Creating new ways to delight and entertain his audiences is at the heart of Nizer’s mission. Audiences can don 3D glasses to see the inventions of new juggling tricks and technologies. His unique wit and sense of fun has set the performer apart from his peers in venues around the world including The Improv, The Comedy Store, Walt Disney World, universities and major cruise lines.

Holiday show tickets for Mark Nizer 3D are $18 for adults, $15 for seniors and $10 for children. A season ticket package is available and offers significant discounts for three or more shows with the best seats in the house.

The Townsend Center Box Office is open Monday through Friday, 10 a.m. to 4 p.m., and one hour before show times. Call 678-839-4722 or go to for information on the 2009-2010 season, educational outreach programs at the TCPA and directions to the theatre.

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Tuesday, December 8, 2009

‘A Christmas Carol’ returns to The Grand Opera House

Come celebrate the transforming power of the spirit of Christmas as you follow Ebenezer Scrooge on his magical journey in “A Christmas Carol,” when this vibrant production comes to The Grand Opera House in Macon. The show begins at 7:30 p.m. on Friday, Dec. 18. Tickets are $28 for adults, $22 for students or children and can be purchased through Mercer Ticket Sales at (478) 301-5470 or online at

Ever since legendary theatre pioneer Charles Jones adapted the Dickens classic for
Nebraska Theatre Caravan nearly three decades ago, the national touring production of “A Christmas Carol” has delighted audiences across America. By artfully combining elements of spectacle, music and dance, Jones created a stage version that not only delights children, but also transports audiences of all ages on a magical journey right alongside Ebenezer Scrooge.

With all the warmth and comfort of a cup of Christmas cheer, “A Christmas Carol” is
packed with laughter, pageantry and gorgeous costumes. Every memorable detail of Dickens’ A Christmas Carol springs to life, from spine-chilling ghosts to heartfelt renditions of traditional British carols. Crotchety Scrooge, lovable Tiny Tim and all the fascinating characters that audiences have come to love make Charles Dickens’ enchanting story a treasured holiday event.

The Nebraska Theatre Caravan’s national touring production of “A Christmas Carol” has been an American holiday tradition for 28 years, entertaining thousands of families across the country. So join Ebenezer Scrooge on his unforgettable magical journey and his discovery of the true meaning of Christmas in a stage show that has become one of the most treasured family gifts of the season.

The Grand Opera House
A performing arts center of Mercer University, The Grand Opera House is a historic 1,000-seat theatre located at 651 Mulberry St. in downtown Macon, Ga. The Grand brings the very best in live, professional performing arts and entertainment to Central Georgia. In addition to its popular Broadway Series of nationally-touring productions and its GrandKids Arts Education Series for elementary, middle and high school students, The Grand hosts a variety of special events throughout the year. It is also home to the Macon Symphony Orchestra, the Central Georgia Opera Guild and The Nutcracker of Middle Georgia. For a complete schedule of upcoming performances, contact Mercer Ticket Sales at (478) 301-5470 or visit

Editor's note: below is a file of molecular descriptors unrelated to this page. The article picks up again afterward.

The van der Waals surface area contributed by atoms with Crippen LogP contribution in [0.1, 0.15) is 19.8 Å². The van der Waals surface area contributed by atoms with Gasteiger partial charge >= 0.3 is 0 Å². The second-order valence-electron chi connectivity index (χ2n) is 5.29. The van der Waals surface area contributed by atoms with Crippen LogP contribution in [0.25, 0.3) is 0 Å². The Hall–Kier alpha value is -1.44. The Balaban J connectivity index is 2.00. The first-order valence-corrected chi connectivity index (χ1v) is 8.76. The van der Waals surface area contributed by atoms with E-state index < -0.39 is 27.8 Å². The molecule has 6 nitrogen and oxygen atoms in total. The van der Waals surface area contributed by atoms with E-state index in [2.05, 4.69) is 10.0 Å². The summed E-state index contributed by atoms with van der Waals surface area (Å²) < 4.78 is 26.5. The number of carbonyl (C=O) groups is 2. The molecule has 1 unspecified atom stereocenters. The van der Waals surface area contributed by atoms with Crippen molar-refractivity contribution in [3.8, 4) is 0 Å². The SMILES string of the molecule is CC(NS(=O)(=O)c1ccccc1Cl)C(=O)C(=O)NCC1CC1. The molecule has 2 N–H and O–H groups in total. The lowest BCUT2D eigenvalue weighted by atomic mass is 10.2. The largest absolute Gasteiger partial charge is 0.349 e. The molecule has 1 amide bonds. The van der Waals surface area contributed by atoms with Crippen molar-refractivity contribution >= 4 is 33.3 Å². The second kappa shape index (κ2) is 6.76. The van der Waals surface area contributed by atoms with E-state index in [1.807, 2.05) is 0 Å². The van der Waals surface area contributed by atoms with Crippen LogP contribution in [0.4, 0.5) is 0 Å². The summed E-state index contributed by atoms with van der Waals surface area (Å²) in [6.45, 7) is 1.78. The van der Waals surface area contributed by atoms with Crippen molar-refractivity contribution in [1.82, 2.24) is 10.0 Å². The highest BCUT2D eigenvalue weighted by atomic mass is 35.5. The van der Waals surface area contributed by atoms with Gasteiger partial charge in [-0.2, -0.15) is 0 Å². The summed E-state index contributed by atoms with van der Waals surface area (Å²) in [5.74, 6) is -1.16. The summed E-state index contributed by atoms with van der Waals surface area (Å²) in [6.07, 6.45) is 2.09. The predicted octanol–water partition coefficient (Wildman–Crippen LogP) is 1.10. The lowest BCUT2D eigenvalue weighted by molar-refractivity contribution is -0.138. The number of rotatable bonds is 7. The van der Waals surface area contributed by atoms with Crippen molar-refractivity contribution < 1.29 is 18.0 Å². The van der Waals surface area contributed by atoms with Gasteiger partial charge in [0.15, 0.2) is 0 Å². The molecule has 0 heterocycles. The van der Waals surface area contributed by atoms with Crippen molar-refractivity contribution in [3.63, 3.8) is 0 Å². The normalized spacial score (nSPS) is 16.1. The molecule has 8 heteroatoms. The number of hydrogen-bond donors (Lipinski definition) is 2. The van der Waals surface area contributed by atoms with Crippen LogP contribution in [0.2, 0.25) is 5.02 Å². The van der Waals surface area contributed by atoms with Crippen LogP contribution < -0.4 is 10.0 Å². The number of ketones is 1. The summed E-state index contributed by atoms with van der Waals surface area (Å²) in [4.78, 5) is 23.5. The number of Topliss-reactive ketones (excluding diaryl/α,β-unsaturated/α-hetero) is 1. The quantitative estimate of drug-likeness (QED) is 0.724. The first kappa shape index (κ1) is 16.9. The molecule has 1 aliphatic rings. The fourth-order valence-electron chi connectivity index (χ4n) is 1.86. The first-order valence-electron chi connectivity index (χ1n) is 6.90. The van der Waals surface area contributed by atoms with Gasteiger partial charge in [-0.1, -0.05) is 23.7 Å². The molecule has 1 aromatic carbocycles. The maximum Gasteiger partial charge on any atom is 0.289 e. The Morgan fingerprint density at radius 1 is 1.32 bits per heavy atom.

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"Hogaku: New Sounds of Japan 2010" on UGA campus in January

The University of Georgia Center for Asian Studies, the Japan Foundation and the Consulate General of Japan in Atlanta will present “Hogaku: New Sounds of Japan 2010,” at 8 p.m. on Friday, Jan. 15, at Ramsey Recital Hall inside the Performing Arts Centerat the University of Georgia in Athens.

The event is free and open to the public.

“Hogaku: New Sounds of Japan 2010” is a trio of performances featuring traditional Japanese music. Each showcase performance will feature a different instrument, performed by Japan’s top young talent in Japanese traditional performing arts.

A pre-concert lecture by Hogaku Journal editor Takafumi Tanaka will be held immediately before the performance in Ramsey Recital Hall, starting at 7 p.m.

The duo Tsugukaji will perform on the koto, a Japanese zither. Formed eight years ago, Tsugukajiis renowned for its special awareness of the koto’s sound. They are known for their blend of vocals with koto music and their collaboration with various composers to produce contemporary works.

Kotoist Ai Kajiganolearned to play the koto as a young child from her mother. She has performed in China, Australia, France, Italy, Germany and South Korea and released her first album in 2001. Tsugumi Yamamotohas performed throughout Japan and was a bronze award recipient at the Kenjun Memorial Concert. Together they perform as Tsugukaji.

The duo Oyama x Nitta will perform on the tsugaru-shamisen, a fretless lute from northern Japan. With both classic and original repertories, they are leading figures in the tsugaru-shamisen scene. Yutaka Oyama began studying the tsugaru-shamisen under his grandfather, Mitsunou Oyama. In 2001 and 2002, he won the Outstanding Player Award at the tsugaru-shamisen competition sponsored by the Japan Folk Association. He has performed widely on Japanese television and has performed in Russia, Morocco, Ghana, France, Madagascar, Uganda, Qatar, Greece, Singapore, Ukraine and Lithuania at performances hosted by the Japanese Ministry of Foreign Affairs and the Japan Foundation.

Masahiro Nitta was inspired by his father at the age of 14 to begin playing the tsugaru-shamisen.In 1998, after only playing for seven months, he won the junior high school national championship. In both 2000 and 2001, he was awarded the championship title at a national tournament. In 2004, he starred in the motion picture Overdrive and is currently performing with his father as the team Nitta Oyako as well as in the fusion band Esoragoto.